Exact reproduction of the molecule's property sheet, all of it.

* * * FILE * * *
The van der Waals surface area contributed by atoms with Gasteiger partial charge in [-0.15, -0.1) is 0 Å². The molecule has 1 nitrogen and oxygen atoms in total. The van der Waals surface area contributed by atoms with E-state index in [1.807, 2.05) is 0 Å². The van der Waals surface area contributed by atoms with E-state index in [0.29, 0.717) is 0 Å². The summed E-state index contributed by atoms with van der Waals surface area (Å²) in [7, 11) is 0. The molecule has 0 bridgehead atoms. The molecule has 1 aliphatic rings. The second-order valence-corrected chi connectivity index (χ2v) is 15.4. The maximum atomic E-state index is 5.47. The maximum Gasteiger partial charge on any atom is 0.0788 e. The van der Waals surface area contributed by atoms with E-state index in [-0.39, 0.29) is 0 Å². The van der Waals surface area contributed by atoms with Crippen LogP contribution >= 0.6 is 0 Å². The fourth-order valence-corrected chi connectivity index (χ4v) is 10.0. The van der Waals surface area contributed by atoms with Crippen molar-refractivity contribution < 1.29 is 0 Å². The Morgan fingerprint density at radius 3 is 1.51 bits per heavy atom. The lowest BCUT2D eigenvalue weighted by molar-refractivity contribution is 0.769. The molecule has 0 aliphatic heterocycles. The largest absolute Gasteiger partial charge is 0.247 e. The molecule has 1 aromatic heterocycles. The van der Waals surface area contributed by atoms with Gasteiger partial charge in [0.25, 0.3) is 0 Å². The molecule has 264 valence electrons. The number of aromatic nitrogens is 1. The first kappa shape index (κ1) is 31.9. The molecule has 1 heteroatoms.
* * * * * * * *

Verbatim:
The van der Waals surface area contributed by atoms with Gasteiger partial charge in [-0.15, -0.1) is 0 Å². The molecule has 1 nitrogen and oxygen atoms in total. The van der Waals surface area contributed by atoms with E-state index in [1.807, 2.05) is 0 Å². The van der Waals surface area contributed by atoms with E-state index in [0.29, 0.717) is 0 Å². The summed E-state index contributed by atoms with van der Waals surface area (Å²) in [7, 11) is 0. The molecule has 0 bridgehead atoms. The molecule has 1 aliphatic rings. The second-order valence-corrected chi connectivity index (χ2v) is 15.4. The maximum atomic E-state index is 5.47. The maximum Gasteiger partial charge on any atom is 0.0788 e. The van der Waals surface area contributed by atoms with E-state index in [-0.39, 0.29) is 0 Å². The van der Waals surface area contributed by atoms with Crippen LogP contribution >= 0.6 is 0 Å². The fourth-order valence-corrected chi connectivity index (χ4v) is 10.0. The van der Waals surface area contributed by atoms with Crippen molar-refractivity contribution < 1.29 is 0 Å². The Morgan fingerprint density at radius 3 is 1.51 bits per heavy atom. The lowest BCUT2D eigenvalue weighted by molar-refractivity contribution is 0.769. The molecule has 0 aliphatic heterocycles. The largest absolute Gasteiger partial charge is 0.247 e. The molecule has 1 aromatic heterocycles. The van der Waals surface area contributed by atoms with Gasteiger partial charge in [0.25, 0.3) is 0 Å². The molecule has 264 valence electrons. The number of aromatic nitrogens is 1. The first kappa shape index (κ1) is 31.9. The molecule has 1 heteroatoms.